Direct Search vs. Organic Traffic

Knowing the source of your web traffic is key when developing a strong digital marketing strategy. However, analytics tools often can’t differentiate between direct search and organic traffic. Here’s where they differ and how you can identify where your traffic is actually coming from.

Being able to differentiate between direct traffic and organic traffic is very important when it comes to managing digital marketing campaigns, analyzing the effectiveness of your existing website, and figuring out new ways to strengthen your SEO status and generate more leads in the future.

In the past, understanding the difference between organic and direct search was relatively simple: any traffic that came from search engines counted as organic, while any traffic that came from users inputting your site's URL into their browser counted as direct.

However, things have changed when Google updated its algorithm. Now, the classification of direct traffic, in particular, has become a little hazier and harder to understand. So let's take a closer look at direct search vs organic traffic to find out the differences.

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What Is Organic Traffic?

Organic traffic is any traffic that comes from search engines (not including paid ads, such as those that appear at the top of Google pages for certain searches). 

In other words, websites have to earn organic traffic through effective inbound marketing and SEO campaigns. Indeed, most inbound marketing campaigns focus on raising levels of organic traffic by increasing Google rankings.

Organic traffic is something that every digital marketer needs to have as a priority, and countless case studies have shown how strong SEO strategies and smart inbound marketing campaigns can help to raise levels of organic traffic exponentially over time.

What Is Direct Search?

Direct search traffic is used to describe any traffic that comes directly to your site. This includes any user who manually enters your web address into their browser or who clicks on Bookmark or Favorite links in their browsers. 

High levels of direct traffic can be a great sign, as it means that many people are aware of your brand, know your URL address, and head straight to you for the goods or services that you provide.

However, it can be difficult to accurately track direct search traffic. In 2014, Groupon conducted a study in which they de-indexed their site and manually tracked both organic and direct search levels every hour. 

Direct vs. Organic traffic graph

Source: Search Engine Land

They found that their direct traffic was far lower than expected, suggesting that a lot of traffic that has been classified as "direct search" actually may be organic.

This happens because many analytics tools can struggle to identify the source of every single site visitor, and if they can't figure out where the traffic is coming from, it simply gets classified as direct. This can lead to analytics tools showing significantly higher amounts of direct traffic than a site is actually getting.

Where Is “Direct Search Traffic” Really Coming From?

So, if your direct traffic isn't actually direct, where might it be coming from? Here are a few key examples:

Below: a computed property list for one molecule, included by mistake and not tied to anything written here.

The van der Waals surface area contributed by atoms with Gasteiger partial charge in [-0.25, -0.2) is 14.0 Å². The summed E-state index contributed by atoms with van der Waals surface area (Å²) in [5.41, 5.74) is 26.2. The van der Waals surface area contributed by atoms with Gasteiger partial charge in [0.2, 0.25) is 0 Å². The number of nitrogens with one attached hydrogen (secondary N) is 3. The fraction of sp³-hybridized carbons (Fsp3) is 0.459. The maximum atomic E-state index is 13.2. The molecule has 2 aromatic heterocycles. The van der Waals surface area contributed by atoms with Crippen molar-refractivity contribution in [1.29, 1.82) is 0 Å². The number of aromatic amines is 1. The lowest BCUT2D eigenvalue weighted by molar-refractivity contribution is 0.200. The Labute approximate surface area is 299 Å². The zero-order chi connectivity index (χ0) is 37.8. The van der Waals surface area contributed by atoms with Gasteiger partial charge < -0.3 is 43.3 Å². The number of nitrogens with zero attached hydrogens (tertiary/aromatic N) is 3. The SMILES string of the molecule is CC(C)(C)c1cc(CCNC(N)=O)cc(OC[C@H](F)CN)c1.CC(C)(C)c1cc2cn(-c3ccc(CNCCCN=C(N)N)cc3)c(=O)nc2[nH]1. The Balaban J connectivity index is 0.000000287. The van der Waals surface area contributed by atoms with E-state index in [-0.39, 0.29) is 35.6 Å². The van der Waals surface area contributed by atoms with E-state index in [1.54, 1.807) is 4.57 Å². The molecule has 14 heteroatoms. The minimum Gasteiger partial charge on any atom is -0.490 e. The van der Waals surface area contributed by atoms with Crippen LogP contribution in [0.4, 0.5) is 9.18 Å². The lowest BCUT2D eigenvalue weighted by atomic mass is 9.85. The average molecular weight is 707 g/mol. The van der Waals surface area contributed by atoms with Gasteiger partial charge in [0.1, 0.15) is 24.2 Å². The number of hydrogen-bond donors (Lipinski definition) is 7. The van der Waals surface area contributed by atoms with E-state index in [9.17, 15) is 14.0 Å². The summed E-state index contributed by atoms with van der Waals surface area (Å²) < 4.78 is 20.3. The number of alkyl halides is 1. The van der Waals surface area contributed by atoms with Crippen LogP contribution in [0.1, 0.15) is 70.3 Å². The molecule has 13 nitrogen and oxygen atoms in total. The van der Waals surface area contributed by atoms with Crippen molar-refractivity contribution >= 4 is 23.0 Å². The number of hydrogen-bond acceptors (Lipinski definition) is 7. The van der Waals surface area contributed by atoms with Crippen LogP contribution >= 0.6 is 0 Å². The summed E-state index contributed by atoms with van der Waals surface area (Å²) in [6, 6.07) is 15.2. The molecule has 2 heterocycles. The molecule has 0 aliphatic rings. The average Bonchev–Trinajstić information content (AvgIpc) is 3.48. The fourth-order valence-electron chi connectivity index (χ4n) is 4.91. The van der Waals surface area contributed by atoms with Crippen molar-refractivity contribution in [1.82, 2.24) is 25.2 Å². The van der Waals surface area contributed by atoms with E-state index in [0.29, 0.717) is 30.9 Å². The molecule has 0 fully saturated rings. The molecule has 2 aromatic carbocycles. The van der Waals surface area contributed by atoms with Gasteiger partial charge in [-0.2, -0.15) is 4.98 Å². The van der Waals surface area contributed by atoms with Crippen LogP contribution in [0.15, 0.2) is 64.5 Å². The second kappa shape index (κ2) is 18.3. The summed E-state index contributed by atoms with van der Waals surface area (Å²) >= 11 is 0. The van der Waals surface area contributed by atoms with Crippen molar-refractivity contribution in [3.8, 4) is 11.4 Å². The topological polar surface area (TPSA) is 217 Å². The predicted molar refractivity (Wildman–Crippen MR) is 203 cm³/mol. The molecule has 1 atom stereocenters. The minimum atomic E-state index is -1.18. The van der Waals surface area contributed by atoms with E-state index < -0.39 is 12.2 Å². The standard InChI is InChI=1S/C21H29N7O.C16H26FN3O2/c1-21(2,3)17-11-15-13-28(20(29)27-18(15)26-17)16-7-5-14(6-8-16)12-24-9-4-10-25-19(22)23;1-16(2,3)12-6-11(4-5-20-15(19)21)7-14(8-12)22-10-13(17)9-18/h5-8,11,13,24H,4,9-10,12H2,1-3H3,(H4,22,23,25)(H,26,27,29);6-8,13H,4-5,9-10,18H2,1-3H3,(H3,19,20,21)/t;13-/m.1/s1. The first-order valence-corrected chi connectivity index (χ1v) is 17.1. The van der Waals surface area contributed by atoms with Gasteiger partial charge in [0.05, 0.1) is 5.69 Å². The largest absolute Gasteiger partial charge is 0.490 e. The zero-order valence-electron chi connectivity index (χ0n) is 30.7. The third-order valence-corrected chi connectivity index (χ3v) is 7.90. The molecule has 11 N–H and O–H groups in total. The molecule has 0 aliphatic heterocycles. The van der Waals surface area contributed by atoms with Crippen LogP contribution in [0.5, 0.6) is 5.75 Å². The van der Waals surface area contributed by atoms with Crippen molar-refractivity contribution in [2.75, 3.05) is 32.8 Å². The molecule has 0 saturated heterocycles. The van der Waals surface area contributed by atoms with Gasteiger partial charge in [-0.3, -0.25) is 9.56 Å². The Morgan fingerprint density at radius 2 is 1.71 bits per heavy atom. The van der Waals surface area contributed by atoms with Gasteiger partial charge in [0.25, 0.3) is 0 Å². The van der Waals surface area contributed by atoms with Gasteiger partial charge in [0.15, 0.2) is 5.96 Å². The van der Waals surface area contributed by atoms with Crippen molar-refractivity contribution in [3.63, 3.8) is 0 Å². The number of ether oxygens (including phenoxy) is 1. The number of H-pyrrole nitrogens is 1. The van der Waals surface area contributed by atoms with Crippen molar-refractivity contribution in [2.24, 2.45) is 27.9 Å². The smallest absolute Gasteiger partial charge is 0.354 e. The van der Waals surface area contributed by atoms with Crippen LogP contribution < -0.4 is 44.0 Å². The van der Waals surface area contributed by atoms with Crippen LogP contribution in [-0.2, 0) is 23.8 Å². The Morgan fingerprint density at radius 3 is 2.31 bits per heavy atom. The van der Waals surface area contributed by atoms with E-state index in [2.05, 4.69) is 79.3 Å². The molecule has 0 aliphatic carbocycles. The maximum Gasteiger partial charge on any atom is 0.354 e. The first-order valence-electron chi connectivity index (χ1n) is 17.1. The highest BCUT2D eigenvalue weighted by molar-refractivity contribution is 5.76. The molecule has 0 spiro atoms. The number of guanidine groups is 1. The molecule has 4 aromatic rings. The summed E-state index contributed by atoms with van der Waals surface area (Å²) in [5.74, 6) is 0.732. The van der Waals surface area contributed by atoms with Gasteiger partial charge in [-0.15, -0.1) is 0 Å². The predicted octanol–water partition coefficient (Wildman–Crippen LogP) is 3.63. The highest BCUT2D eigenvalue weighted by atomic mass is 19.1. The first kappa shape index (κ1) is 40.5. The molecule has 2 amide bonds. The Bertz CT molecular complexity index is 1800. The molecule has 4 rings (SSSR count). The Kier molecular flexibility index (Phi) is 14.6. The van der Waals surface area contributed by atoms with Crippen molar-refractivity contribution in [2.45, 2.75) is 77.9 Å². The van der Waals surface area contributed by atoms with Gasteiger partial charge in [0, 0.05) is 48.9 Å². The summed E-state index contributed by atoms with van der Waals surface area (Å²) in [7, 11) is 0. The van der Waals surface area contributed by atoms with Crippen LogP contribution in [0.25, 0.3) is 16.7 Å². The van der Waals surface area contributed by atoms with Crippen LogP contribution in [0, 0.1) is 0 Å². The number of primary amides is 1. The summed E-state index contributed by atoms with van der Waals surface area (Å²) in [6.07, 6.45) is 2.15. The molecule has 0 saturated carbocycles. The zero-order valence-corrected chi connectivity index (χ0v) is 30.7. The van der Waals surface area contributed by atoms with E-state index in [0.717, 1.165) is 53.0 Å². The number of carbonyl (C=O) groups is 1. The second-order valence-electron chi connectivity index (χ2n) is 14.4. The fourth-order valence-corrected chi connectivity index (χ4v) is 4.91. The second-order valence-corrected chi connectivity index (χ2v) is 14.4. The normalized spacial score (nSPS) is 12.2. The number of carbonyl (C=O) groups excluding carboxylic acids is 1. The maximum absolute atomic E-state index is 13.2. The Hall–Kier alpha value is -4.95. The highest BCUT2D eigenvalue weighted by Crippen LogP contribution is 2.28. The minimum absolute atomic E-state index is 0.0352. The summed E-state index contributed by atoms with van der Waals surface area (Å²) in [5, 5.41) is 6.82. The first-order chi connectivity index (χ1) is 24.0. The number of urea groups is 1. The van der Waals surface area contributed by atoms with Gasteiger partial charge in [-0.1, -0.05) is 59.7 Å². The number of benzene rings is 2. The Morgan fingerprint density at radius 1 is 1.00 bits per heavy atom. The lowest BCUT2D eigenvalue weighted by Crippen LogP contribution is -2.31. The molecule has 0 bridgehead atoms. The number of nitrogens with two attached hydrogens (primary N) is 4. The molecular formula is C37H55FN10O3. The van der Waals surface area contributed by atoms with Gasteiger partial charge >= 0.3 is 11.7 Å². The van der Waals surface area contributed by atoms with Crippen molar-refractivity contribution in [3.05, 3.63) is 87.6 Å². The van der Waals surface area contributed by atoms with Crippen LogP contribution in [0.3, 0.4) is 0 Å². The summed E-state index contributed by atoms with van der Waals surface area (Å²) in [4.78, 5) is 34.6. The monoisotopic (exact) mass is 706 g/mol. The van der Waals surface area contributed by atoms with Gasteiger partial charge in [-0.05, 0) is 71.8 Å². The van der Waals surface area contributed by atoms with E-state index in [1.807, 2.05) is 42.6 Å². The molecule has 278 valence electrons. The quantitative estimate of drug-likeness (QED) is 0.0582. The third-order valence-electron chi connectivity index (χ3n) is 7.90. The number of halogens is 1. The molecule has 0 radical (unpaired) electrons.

• Referral from HTTP Site - If you're still running an unsecured HTTP site, you won't get accurate tracking on visitors from secured HTTPS sites. 
  • Bad/Broken Redirects or Coding - In many cases, excess direct traffic is caused by simple errors in tracking codes or redirects. 
  • Apps and Software - Many apps and pieces of software may link users to your site but don't provide any tracking/referral information.
  • Other - There are various other sources of falsely-reported direct traffic too. These are only a few examples.

Why Is Identifying Any Misclassifications Important?

Identifying where traffic is coming from because digital marketers need accurate data in order to figure out the next best steps to take. 
If you don't actually know the realistic levels of organic and direct search to your site, there's not a lot of use in using analytics tools at all and you could be missing out on major marketing opportunities.

What Can Be Done About It?

A good way to get started is to upgrade your site to the latest HTTPS standard, as HTTP sites are now vastly outdated. You should also stay on top of tagging in your campaigns to get the most accurate traffic reports.

Otherwise, SEO and digital marketing specialists who can help you address any issues you may have with direct search traffic and find out where it's all really coming from. To find the perfect partner for your business: 

  • Check out online directory pages
  • Ask for references
  • Have a trial period

This will help you find the perfect SEO partner that can help you differentiate between organic and direct search.

Know the Difference Between Organic and Direct Search to Make the Most of Digital Marketing

As we can see, direct search and organic traffic are two very different things. Having a lot of organic traffic is a clear sign that your SEO and inbound marketing is working well, and having a ton of direct traffic can be a great sign of general brand awareness and industry status. 

However, direct traffic can be a little trickier to understand. Businesses must actively take steps to make sure that they use the best analytics and get the most accurate reports. Only then can they truly assess the effectiveness of their digital marketing efforts over time.

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